Euromoney, January 2018
Arundhati Bhattacharya left big shoes to fill as chair of State Bank of India, but Rajnish Kumar’s arrival has coincided with a handy recapitalization of public sector banks that will help him achieve his main aim
There is no institution in the world quite like State Bank of India (SBI). A customer base of 420 million individual account holders in one country; an obligation both to deliver strong performance to shareholders and to bank the poor, even when doing so will damage returns.
It is at once an engine of government policy on domestic financial inclusion and a tech-savvy bank active in 36 countries, aiming to make 20% of its book international.
It presents a unique management challenge and there is a new man at the helm. On October 7, Rajnish Kumar took over from his effervescent, widely recognizable predecessor, Arundhati Bhattacharya, whose own tenure had been extended for a year beyond the usual three in order to digest an ambitious seven-sided merger.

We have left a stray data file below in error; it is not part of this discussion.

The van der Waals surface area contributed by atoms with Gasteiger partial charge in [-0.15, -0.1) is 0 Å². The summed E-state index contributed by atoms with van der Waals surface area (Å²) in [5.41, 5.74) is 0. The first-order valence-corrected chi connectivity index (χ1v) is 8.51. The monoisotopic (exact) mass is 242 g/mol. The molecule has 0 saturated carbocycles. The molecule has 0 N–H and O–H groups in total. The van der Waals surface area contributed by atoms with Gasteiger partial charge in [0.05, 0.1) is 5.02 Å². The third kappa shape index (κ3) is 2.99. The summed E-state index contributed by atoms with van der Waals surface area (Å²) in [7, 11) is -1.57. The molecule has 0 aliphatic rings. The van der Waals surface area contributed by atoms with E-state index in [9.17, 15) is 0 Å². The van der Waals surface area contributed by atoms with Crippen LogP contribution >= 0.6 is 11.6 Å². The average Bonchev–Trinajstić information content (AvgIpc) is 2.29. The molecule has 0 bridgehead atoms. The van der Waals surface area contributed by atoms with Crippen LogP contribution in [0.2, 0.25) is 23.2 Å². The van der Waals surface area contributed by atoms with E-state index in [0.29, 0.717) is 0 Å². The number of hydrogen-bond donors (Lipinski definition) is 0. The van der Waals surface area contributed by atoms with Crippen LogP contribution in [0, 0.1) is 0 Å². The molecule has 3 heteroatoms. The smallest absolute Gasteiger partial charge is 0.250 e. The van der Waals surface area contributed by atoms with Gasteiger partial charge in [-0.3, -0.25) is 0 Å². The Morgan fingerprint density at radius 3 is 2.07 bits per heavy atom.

Kumar is State Bank through and through: he joined in 1980 and has worked all over the institution, from retail to corporate, international to project finance. He was chief executive of SBI Caps, the merchant bank arm, and has experience not only of big-city Mumbai but also the most remote place in India, the northeast states, the often-forgotten chunk of the country that wraps around the eastern side of Bangladesh.
He picked both a good and a bad time to take the reins.
On the bad side, scrutiny of SBI’s bad loans and the consequent impact on credit growth, has rarely been more intense. On the good side, a solution landed on his desk in his very first month in the job.
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